SXSW Review: KRISHA

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Krisha

KRISHA is why we go to film festivals.

In a world full of great films that are very much alike -- even indie movies at festivals -- KRISHA rises above the been-there-seen-that noise with a truly unique style and vision. Trey Edward Shults' odd but arresting drama is a thoroughly original twist on a well-worn genre, the family holiday film.

KRISHA rose far enough above the noise at this year's SXSW Film Festival to take home the Narrative Feature Competition Grand Jury Award. Those who had the foresight and good sense to attend the film's world premiere at SXSW (which did not sell out, but should have) know it certainly deserves the honor.

Based on Shults' short film of the same title, which won the Narrative Short Special Jury Award at SXSW 2014, KRISHA is a story many of us know too well. The film's titular character arrives at a family Thanksgiving gathering after an absence of more than 10 years. Krisha (Krisha Fairchild) is a gloriously dysfunctional middle-aged woman who barely keeps it together (and frequently doesn't) while battling various inner demons.

Krisha's mission on this holiday is to begin the long process of reconnecting with her family. If that bar is too high, she'll settle for surviving the day with no meltdowns and minimal drama. Even the lesser goal will be a challenge. As the story unfolds, we learn that Krisha has given her family plenty of reasons to keep their distance and few reasons to give her another chance.

Krisha's loved ones aren't unsympathetic. Her sisters Robyn (Robyn Fairchild) and Vicky (Victoria Fairchild) understand who she is and what troubles her. But they've apparently been down this road of redemption and reconciliation before, without success. Despite Krisha's promises that she really is a changed person now, they have their doubts. Her brothers-in-law, the sarcastic semi-bastard Doyle (Bill Wise) and the amiable Dr. Becker (Chris Doubek) are even less optimistic.

I'm not spoiling anything by saying that Krisha's plan does not go smoothly. (Five minutes into the movie, it becomes painfully obvious that it will be a long, long day.)

As Krisha navigates the minefield that is a family get-together, KRISHA tells its tale of family strife with dead-on observations about the family dynamic and brilliant creative touches, from rule-breaking cinematography to scenes that skewer family holiday film clichés. (Caution: You'll never look at an uncooked turkey the same way again. You may never eat a cooked one again, either.)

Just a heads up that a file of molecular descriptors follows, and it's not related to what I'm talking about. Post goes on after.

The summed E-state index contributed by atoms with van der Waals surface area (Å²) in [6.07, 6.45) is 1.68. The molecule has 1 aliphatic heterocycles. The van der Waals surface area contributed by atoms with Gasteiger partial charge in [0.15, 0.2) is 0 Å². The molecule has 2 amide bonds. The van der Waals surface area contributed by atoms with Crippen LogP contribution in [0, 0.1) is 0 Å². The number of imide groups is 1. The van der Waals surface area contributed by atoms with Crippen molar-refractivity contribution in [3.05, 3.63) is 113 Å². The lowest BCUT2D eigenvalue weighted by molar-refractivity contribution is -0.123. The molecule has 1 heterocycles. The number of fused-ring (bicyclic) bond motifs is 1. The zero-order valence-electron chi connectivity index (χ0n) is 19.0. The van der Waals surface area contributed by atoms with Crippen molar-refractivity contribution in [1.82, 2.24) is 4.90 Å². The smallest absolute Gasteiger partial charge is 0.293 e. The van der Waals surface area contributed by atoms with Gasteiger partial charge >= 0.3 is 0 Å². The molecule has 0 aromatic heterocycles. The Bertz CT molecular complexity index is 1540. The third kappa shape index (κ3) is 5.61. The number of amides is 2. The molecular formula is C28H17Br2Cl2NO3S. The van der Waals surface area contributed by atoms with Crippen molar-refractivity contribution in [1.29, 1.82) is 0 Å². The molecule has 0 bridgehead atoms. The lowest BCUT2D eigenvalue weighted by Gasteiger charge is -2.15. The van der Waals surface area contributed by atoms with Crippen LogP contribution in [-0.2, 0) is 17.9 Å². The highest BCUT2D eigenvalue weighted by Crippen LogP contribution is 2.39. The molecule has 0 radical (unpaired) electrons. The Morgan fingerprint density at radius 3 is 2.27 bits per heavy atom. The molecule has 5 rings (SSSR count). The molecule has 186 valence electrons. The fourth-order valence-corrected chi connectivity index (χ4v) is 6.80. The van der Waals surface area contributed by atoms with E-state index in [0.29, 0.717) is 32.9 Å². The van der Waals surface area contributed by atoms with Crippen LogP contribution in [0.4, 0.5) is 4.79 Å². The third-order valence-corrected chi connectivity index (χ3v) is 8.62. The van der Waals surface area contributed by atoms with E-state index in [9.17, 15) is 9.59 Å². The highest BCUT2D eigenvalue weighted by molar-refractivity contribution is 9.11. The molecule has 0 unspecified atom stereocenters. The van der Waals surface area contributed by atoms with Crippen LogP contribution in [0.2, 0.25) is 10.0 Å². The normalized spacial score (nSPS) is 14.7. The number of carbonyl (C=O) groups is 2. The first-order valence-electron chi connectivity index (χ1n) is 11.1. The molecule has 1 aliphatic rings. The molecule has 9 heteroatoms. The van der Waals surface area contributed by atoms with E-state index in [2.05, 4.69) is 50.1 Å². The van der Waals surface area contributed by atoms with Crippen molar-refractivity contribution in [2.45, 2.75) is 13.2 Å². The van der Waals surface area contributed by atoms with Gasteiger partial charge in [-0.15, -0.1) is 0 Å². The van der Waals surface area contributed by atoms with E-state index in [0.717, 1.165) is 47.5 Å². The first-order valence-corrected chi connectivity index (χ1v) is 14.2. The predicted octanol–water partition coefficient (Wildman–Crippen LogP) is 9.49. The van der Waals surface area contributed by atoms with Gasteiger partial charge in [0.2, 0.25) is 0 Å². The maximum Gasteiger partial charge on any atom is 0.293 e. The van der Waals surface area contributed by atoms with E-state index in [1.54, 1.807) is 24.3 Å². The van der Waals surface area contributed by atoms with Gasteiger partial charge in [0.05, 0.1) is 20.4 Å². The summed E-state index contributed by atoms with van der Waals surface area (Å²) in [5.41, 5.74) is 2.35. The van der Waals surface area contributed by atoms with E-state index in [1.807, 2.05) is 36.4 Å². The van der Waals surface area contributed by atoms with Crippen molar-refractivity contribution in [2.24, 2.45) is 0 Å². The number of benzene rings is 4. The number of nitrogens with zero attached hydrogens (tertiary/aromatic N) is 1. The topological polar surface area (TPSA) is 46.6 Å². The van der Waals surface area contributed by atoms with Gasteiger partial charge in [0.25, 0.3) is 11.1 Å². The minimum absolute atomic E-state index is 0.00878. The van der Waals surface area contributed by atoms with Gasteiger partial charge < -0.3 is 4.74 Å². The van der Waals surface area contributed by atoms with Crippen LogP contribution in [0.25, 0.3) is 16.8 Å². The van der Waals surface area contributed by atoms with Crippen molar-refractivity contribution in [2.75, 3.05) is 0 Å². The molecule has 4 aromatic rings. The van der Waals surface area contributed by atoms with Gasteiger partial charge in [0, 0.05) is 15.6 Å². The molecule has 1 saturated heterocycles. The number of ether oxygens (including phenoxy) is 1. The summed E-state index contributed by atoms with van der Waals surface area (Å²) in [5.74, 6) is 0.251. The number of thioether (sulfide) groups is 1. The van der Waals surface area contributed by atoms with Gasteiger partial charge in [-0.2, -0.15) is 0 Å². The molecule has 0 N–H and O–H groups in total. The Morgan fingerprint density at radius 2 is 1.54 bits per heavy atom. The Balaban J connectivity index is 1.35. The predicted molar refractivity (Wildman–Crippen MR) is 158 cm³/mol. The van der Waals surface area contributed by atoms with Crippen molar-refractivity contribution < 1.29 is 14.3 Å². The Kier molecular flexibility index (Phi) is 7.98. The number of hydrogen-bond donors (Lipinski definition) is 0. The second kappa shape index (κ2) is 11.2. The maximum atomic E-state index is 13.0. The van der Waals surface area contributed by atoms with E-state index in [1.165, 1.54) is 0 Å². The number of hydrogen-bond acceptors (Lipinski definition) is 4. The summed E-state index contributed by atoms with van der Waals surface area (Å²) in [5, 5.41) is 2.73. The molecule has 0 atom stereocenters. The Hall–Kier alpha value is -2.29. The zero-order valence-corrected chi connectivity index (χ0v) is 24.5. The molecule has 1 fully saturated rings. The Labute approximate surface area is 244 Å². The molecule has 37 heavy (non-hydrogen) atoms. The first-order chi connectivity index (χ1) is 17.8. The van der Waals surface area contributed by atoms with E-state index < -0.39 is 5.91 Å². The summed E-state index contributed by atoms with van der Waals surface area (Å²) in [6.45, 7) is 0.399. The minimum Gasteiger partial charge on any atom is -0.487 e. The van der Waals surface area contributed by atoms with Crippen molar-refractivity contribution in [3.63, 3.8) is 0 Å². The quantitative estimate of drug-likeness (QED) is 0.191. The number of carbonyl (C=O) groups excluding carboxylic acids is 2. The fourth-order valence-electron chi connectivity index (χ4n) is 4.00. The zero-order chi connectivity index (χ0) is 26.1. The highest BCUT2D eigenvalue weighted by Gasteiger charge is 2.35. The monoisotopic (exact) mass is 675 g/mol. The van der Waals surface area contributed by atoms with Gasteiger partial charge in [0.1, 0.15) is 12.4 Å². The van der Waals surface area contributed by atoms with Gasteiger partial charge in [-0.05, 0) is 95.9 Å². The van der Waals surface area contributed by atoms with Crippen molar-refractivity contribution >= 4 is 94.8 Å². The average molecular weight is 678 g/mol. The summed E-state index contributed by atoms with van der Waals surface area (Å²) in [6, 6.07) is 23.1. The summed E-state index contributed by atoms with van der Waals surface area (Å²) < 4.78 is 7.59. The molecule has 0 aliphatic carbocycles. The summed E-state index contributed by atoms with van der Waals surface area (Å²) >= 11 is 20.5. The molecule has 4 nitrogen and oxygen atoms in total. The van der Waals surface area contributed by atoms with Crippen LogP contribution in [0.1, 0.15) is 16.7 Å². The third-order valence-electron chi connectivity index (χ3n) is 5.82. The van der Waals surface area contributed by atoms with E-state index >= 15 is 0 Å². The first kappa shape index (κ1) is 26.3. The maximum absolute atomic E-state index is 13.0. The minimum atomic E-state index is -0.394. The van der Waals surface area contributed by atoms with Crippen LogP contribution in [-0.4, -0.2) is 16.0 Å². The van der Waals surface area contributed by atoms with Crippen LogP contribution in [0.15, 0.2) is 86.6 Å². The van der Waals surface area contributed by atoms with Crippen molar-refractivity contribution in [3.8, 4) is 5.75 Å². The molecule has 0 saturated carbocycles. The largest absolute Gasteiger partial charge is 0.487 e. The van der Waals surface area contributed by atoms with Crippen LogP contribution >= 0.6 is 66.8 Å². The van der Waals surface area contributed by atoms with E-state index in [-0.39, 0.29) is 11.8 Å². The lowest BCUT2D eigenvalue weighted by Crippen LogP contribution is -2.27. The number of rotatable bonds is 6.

KRISHA is a family drama with comic moments, but much of it feels like a horror film, with wide-angle distortion, unflattering close-ups and a nerve-jangling, slightly creepy soundtrack. This genre mash-up works very well and creates a powerful effect; we get a great sense of Krisha's twisted mental state, as if she can't quite make sense of her world. Her most manic scenes feel disoriented and short of breath; her saddest ones are claustrophobic and smothering. (Shults uses a deceptively simple trick to achieve the claustrophobic effect. I won't reveal his secret -- and I'll admit I didn't notice it until he mentioned it in the post-screening Q&A.)

Its horror-show elements aside, KRISHA is a wholly authentic document of a family gathering, largely because the film is literally a family affair. Shults plays a slightly younger version of himself as a college student about to graduate, Krisha and Victoria Fairchild are his aunts, and Robyn Fairchild is his mother. Even Shults' grandmother, Billie Fairchild, is in on the act, playing the sweet but confused family matriarch. The story is based on an actual incident at a family holiday, and KRISHA was shot -- in a mere nine days -- in Shults' parents' house in Montgomery, Texas.

The other cast members are professional actors and Shults' friends, but they interact so naturally with the filmmaker's kin that they seem like family also. The scenes of small talk and holiday cooking and kids goofing off while the adults do all the work have a documentary-like quality.

Krisha Fairchild may share her name with her character, but isn't playing herself. She's an actress of formidable talent, ferociously inhabiting the fictional Krisha with unsettling stares and manic energy. The character is a horrific mess, the kind of relative whose company we dread and almost fear, even as we feel sorry for her and wish we could help her.

The rest of the cast has far less to do, but the pros and non-actors are all terrific. Robyn Fairchild is especially good as Krisha's frustrated sister, who would like to bring Krisha back into the fold but doesn't know how to make it happen. Wise is also a standout as the wisecracking, overly candid Doyle, everyone's favorite acerbic uncle and the source of most of KRISHA's comic relief.

An astringent antidote to most holiday films, KRISHA is terrific. It deserves wide praise and wider distribution.

(For more about KRISHA, see Elizabeth Stoddard's interview with Trey Edward Shults.)

Austin/Texas connections: KRISHA was filmed in Montgomery and features many Texas actors. Trey Edward Shults was born in Houston.

KRISHA screens at SXSW again on Friday 3/20 (tonight) at 7:30 pm at Alamo Drafthouse South Lamar, and has an encore screening (because of the grand jury award) on Saturday 3/21 at 5 pm at the Marchesa. Do not miss it.